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Insects have been on the earth for 350 million years, 348 million years longer than man. With one to two million species, insects account for over three‐fourths of the animal species on earth. They are found in practically every terrestrial habitat.
Increases in urbanization and mobility, as well as local government fiscal crises have altered the financing of local government expenditures. Intergovernmental transfer of funds has evolved as a major source of revenue for local government units. Intergovernmental transfers to subordinate governments are enacted by various fsical instruments: (1) direct transfer of funds through loans, categorical grants, and unrestricted grants; (2) sharing of the tax base through tax supplements, tax deducations, and tax credits; and (3) intergovernmental coordination of activities. Federal grants to state and local governments have rapidly increased: federal aid as a percentage of state and local sources of general revenue was 8 percent in 1942, 11 percent in 1948, 15 percent in 1965, and 20 percent in 1967. During this same period, the amount of annual state payments to local governments increased from 3.2 billion dollars to 19.1 billion dollars (although throughout the period the payments were a consistent fraction of the national total of states' expenditures). Local government finances for 1972–73 substantiate the importance of intergovernmental funding directed to the local public sector. The total intergovernmental revenue received by all local governments in the United States was 28.6 billion in 1972–73 with 23.3 billion emanating from state governments and 5.3 billion from the federal government. In 1972 Texas state government expenditure in transfers totaled 1.2 billion dollars.
President Bill Clinton has had many opponents and enemies, most of whom come from the political right wing. Clinton supporters contend that these opponents, throughout the…
President Bill Clinton has had many opponents and enemies, most of whom come from the political right wing. Clinton supporters contend that these opponents, throughout the Clinton presidency, systematically have sought to undermine this president with the goal of bringing down his presidency and running him out of office; and that they have sought non‐electoral means to remove him from office, including Travelgate, the death of Deputy White House Counsel Vincent Foster, the Filegate controversy, and the Monica Lewinsky matter. This bibliography identifies these and other means by presenting citations about these individuals and organizations that have opposed Clinton. The bibliography is divided into five sections: General; “The conspiracy stream of conspiracy commerce”, a White House‐produced “report” presenting its view of a right‐wing conspiracy against the Clinton presidency; Funding; Conservative organizations; and Publishing/media. Many of the annotations note the links among these key players.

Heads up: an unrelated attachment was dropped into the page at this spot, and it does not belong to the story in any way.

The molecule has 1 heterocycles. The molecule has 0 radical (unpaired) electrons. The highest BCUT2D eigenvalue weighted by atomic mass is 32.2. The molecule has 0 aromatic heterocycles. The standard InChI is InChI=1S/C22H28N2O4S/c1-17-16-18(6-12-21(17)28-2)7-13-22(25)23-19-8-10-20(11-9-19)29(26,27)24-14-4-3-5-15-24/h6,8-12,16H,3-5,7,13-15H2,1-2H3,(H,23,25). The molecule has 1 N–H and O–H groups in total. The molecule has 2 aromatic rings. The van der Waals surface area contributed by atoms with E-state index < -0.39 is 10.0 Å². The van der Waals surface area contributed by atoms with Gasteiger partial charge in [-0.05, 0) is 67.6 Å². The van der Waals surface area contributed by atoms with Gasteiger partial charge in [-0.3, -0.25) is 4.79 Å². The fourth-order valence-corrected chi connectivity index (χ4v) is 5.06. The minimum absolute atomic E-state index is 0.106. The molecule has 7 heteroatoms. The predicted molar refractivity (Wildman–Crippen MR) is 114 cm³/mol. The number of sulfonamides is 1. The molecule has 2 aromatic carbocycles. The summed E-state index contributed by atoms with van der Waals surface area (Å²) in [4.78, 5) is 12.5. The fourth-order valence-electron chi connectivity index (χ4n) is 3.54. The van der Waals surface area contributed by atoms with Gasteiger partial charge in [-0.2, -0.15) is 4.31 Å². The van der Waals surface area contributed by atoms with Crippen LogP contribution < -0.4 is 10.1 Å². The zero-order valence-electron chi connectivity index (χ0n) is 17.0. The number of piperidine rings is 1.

Literature on social movements increasingly identifies everyday life as significant to understand political practices and activism. However, scholars have retained a major…
Literature on social movements increasingly identifies everyday life as significant to understand political practices and activism. However, scholars have retained a major bias towards movement mobilisation and collective action, often relegating the everyday at the margins of social movements. While there have been notable exceptions, with studies of prefigurative activism and everyday practices of social change, they have usually focussed on alternative community spaces such as autonomous social centres and protest camps, and paid less attention to “ordinary” practices and spaces of activism. The purpose of this paper is to address these problems by suggesting that everyday life may be central to the production of activist spaces and the action of social movements.